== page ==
Attackers are finding sophisticated ways to penetrate even remote networks that are protected by intrusion detection and prevention systems. No IDS/IPS can halt or minimize attacks by hackers who are determined to take over your network. Improper configuration allows attackers to bypass all implemented network security measures.
In this article, I will explain how security engineers or system administrators can prevent these attacks.
Almost all Linux distributions come with a built-in firewall to secure processes and applications running on the Linux host. Most firewalls are designed as IDS/IPS solutions, whose primary purpose is to detect and prevent malicious packets from gaining access to a network.
A Linux firewall usually comes with two interfaces: iptables and ipchains. Most people refer to these interfaces as the "iptables firewall" or the "ipchains firewall." Both interfaces are designed as packet filters. Iptables acts as a stateful firewall, making decisions based on previous packets. Ipchains does not make decisions based on previous packets; hence, it is designed as a stateless firewall.
In this article, we will focus on the iptables firewall, which comes with kernel version 2.4 and beyond.
With the iptables firewall, you can create policies, or ordered sets of rules, which communicate to the kernel how it should treat specific classes of packets. Inside the kernel is the Netfilter framework. Netfilter is both a framework and the project name for the iptables firewall. As a framework, Netfilter allows iptables to hook functions designed to perform operations on packets. In a nutshell, iptables relies on the Netfilter framework to build firewall functionality such as filtering packet data.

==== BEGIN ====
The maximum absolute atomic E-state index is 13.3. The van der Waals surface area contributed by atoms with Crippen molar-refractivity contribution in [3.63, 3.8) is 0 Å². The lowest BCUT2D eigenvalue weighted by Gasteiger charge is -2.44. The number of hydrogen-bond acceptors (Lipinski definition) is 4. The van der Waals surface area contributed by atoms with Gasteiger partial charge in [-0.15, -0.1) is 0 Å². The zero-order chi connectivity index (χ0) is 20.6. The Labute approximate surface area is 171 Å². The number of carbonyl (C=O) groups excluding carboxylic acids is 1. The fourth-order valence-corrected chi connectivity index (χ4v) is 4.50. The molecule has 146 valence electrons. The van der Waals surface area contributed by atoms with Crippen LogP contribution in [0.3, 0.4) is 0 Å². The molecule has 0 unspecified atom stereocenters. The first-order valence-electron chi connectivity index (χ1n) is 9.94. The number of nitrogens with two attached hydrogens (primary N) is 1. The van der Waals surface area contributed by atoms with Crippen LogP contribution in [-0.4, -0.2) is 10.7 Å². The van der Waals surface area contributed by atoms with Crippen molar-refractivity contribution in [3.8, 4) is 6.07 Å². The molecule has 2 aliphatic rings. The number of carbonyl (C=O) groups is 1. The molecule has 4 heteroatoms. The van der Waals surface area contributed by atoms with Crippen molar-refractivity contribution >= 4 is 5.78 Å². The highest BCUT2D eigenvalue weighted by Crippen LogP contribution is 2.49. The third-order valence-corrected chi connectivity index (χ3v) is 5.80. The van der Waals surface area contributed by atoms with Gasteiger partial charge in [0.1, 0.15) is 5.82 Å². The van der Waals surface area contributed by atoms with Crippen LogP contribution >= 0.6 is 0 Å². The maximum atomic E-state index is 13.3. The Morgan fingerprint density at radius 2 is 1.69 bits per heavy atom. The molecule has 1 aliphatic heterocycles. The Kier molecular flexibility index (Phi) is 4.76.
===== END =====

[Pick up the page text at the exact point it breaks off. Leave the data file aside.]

Each iptables rule is applied to a chain within a table. An iptables chain is a collection of rules that are compared against packets with similar characteristics, while a table (such as nat or mangle) describes diverse categories of functionality. For instance, a mangle table alters packet data. Thus, specialized rules that alter packet data are applied to it, and filtering rules are applied to the filter table because the filter table filters packet data.
Iptables rules have a set of matches, along with a target, such as
Deny, that instructs iptables what to do with a packet that conforms to the rule. Thus, without a target and a set of matches, iptables can’t effectively process packets. A target simply refers to a specific action to be taken if a packet matches a rule. Matches, on the other hand, must be met by every packet in order for iptables to process them.
Now that we understand how the iptables firewall operates, let's look at how to use iptables firewall to detect and reject or drop spoofed addresses.
Turning on source address verification
The first step I, as a security engineer, take when I deal with spoofed addresses from remote hosts is to turn on source address verification in the kernel.
Source address verification is a kernel-level feature that drops packets pretending to come from your network. It uses the reverse path filter method to check whether the source of the received packet is reachable through the interface it came in.
To turn source address verification, utilize the simple shell script below instead of doing it manually:
#author’s name: Michael K Aboagye
#purpose of program: to enable reverse path filtering
#displays “enabling source address verification” on the screen
echo -n "Enabling source address verification…"
#Overwrites the value 0 to 1 to enable source address verification
echo 1 > /proc/sys/net/ipv4/conf/default/rp_filter
The preceding script, when executed, displays the message
Enabling source address verification without appending a new line. The default value of the reverse path filter is 0.0, which means no source validation. Thus, the second line simply overwrites the default value 0 to 1. 1 means that the kernel will validate the source by confirming the reverse path.
Finally, you can use the following command to drop or reject spoofed addresses from remote hosts by choosing either one of these targets:
REJECT. However, I recommend using
DROP for security reasons.
Replace the “IP-address” placeholder with your own IP address, as shown below. Also, you must choose to use either
DROP; the two targets don’t work together.
iptables -A INPUT -i internal_interface -s IP_address -j REJECT / DROP
iptables -A INPUT -i internal_interface -s 192.168.0.0/16 -j REJECT/ DROP
This article provides only the basics of how to prevent spoofing attacks from remote hosts using the iptables firewall.